Philomena Emani, a caterer based in the Shomolu area of Lagos, said a lot of clients who ordinarily should engage their services during their parties and other social events have opted to cook meals for very few guests themselves while in some extreme cases, food is not even included in the line-up of things these days.

She said most clients do not contact them again after they must have submitted the amount required to provide everything needed for such occasions, including their service fee.

“Most clients don’t call us again after submitting the cost of providing food for their guests including the fee for our services,” Emina said. “They think we are the ones that have deliberately jacked up the budget but they forget that prices of food items are no longer what they used to be in the market. Many of my colleagues in the business are also facing similar challenge. The situation is really affecting us because patronage is drying up,” she said.

A visit to a handful of popular halls where big social events are staged across the Lagos metropolis by one of our correspondents revealed how poor business has been for them in recent times, too.

For example, a worker at one of such facilities located on Aladelola Street, Ikosi, Lagos, said that unlike in the past where the 800-capacity hall could be fully booked for the entire weekends of three months, they hardly get reservation orders for two weekends at a stretch these days.

According to him, the few customers who approach them also ask for significant discount below what they usually could give.

“Patronage has been very low these days. It is as if people are no longer doing events. Our hall used to be fully booked for all the weekends for three straight months in the past, but now even if customers use the place this week, you might not get another client until maybe three weeks later. Even the ones that are coming, the type of discount they are looking for is crazy. We are not the only ones experiencing this type of problem, if you move round Ikosi, Shangisha, Ketu and Alapere, it is almost the same thing, I know this because we have colleagues in those places. It is a very serious problem for us,” he said.

An events planner in the Yaba area of Lagos, Mrs. Favour Adah, said sales had dropped by almost 60 per cent in her shop within nine months.

“Up till January this year, I got up to six engagements in a month. But last month, I got only two and the clients have not even paid up the balance. So, I too owe my employees — my cooks and ushers. The two clients are my friends, so I didn’t want to turn them down. If not, I wouldn’t have managed their events,” she said.

A souvenir shop owner at Maryland, Lagos, Mercy Usman, said she was getting up to 10 requests in a month to package souvenirs for her clients. However, this has changed.

“I packaged souvenirs for only three clients last month. I’ve got only one request so far this month for a couple who are wedding and they are even opting for low quality items. Everyone is complaining about the economy and it has affected sales,” she said.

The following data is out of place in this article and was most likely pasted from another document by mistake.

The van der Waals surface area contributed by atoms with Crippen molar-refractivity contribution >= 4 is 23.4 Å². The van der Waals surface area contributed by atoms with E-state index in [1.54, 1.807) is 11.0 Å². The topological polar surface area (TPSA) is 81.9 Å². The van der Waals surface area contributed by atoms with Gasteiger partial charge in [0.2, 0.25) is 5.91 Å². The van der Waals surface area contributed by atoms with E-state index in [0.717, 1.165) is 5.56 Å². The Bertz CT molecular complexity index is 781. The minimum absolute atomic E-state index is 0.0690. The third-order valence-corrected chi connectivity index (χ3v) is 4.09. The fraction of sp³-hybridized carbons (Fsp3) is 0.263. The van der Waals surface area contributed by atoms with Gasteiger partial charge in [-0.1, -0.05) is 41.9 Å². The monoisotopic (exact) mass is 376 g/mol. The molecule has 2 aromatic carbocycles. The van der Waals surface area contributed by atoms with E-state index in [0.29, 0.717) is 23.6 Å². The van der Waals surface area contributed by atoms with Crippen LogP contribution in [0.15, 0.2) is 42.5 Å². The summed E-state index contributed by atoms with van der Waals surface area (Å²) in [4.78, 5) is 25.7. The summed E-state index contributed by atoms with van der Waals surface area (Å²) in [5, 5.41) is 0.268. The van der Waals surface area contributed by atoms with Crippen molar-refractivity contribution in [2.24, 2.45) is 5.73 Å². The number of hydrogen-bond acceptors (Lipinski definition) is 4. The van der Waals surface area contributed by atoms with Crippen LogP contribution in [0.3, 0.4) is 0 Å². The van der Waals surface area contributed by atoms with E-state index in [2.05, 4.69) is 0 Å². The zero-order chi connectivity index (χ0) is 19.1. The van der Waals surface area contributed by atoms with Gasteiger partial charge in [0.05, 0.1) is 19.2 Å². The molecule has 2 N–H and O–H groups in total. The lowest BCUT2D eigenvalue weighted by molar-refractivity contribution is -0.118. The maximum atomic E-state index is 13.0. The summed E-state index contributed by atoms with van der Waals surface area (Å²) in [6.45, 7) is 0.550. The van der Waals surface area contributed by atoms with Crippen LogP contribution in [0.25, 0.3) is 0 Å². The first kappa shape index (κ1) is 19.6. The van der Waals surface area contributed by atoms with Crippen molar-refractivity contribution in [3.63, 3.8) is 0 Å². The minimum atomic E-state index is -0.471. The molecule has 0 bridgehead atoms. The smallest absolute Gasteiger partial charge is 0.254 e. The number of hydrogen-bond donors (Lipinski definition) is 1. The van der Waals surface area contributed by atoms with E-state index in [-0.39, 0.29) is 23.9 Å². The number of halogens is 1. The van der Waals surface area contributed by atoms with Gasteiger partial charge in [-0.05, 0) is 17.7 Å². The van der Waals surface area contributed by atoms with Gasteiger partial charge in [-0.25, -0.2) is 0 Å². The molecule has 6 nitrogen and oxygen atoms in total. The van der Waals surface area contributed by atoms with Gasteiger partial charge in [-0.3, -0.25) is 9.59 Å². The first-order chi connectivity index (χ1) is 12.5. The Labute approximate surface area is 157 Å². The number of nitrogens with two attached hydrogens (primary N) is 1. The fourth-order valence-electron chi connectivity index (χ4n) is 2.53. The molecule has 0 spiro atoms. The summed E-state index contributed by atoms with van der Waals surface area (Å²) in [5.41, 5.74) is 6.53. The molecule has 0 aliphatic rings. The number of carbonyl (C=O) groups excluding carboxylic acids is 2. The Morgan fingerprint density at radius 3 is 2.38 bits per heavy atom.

In the other places visited, the responses were the same – the prevailing economic situation in the country has badly tainted the colour of most social events across Nigeria in recent times, leaving owners of private halls and event centres to reel in pains.

A Lagos-based economist, Dr. Abraham Babatunde, said it would be “foolish” to spend lavishly on any social function during this period of economic recession.

He said, “I think many people are just being wise. Nobody wants to spend all their savings or income on a party and then go broke afterwards. It doesn’t make economic sense. With inflation up to 19 per cent, job losses, among others, it is not wise for anyone to spend lavishly.

“People will forget about whatever event you have few hours after it is done, so why spend all your money on it? The problem is that the money is not even there. So the trend of opting for low-profile events is a good response to the economic situation in the country.”

Sociologist, Keji Ayorinde, sees the development as not only a threat to businesses dependent on social events but also for a significant part of the Nigerian and African culture.

She told Saturday PUNCH that treating guests to sumptuous meals, drinks and good music under a lively atmosphere was a core part of most indigenous cultures across Nigeria – one that bonds people together in a special way.

“When you look beyond the amount of money spent at wedding, naming and other forms of social ceremonies we have in Nigeria, you’ll discover that there is an underlying significance of such gatherings. Even though I am against frivolous or unnecessary spending, social ceremonies bring people from diverse backgrounds and places together while also fostering a spirit of brotherliness among such individuals. It creates an atmosphere for loved ones to rejoice under a relaxed atmosphere while also encouraging people to extend financial, material and moral support to friends and relatives. It also creates jobs for a lot of people.

“But these days as a result of where we have found ourselves, a lot is changing in this regard. This could lead to the loss of some vital elements of our tradition and culture as a people,” she said.